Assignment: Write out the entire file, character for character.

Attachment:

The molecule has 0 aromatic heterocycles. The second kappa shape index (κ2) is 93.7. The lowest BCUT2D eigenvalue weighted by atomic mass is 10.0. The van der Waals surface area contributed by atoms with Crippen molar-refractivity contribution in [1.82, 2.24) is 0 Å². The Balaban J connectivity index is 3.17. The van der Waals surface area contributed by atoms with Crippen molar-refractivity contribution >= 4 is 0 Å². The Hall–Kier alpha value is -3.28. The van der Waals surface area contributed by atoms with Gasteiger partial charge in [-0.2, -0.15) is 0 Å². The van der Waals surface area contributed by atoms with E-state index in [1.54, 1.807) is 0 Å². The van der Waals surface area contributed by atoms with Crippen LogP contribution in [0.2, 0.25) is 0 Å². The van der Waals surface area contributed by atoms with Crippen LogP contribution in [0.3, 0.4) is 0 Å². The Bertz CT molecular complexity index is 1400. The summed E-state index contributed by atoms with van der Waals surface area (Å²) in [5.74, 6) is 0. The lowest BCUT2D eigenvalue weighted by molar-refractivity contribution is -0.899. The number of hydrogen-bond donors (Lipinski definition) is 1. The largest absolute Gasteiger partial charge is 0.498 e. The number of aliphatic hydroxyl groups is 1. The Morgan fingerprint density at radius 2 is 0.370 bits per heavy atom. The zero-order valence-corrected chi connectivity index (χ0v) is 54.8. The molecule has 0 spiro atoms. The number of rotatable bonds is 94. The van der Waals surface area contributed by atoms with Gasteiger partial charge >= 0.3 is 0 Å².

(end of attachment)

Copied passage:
The molecule has 0 aromatic heterocycles. The second kappa shape index (κ2) is 93.7. The lowest BCUT2D eigenvalue weighted by atomic mass is 10.0. The van der Waals surface area contributed by atoms with Crippen molar-refractivity contribution in [1.82, 2.24) is 0 Å². The Balaban J connectivity index is 3.17. The van der Waals surface area contributed by atoms with Crippen molar-refractivity contribution >= 4 is 0 Å². The Hall–Kier alpha value is -3.28. The van der Waals surface area contributed by atoms with Gasteiger partial charge in [-0.2, -0.15) is 0 Å². The van der Waals surface area contributed by atoms with E-state index in [1.54, 1.807) is 0 Å². The van der Waals surface area contributed by atoms with Crippen LogP contribution in [0.2, 0.25) is 0 Å². The van der Waals surface area contributed by atoms with Crippen LogP contribution in [0.3, 0.4) is 0 Å². The Bertz CT molecular complexity index is 1400. The summed E-state index contributed by atoms with van der Waals surface area (Å²) in [5.74, 6) is 0. The lowest BCUT2D eigenvalue weighted by molar-refractivity contribution is -0.899. The number of hydrogen-bond donors (Lipinski definition) is 1. The largest absolute Gasteiger partial charge is 0.498 e. The number of aliphatic hydroxyl groups is 1. The Morgan fingerprint density at radius 2 is 0.370 bits per heavy atom. The zero-order valence-corrected chi connectivity index (χ0v) is 54.8. The molecule has 0 spiro atoms. The number of rotatable bonds is 94. The van der Waals surface area contributed by atoms with Gasteiger partial charge >= 0.3 is 0 Å².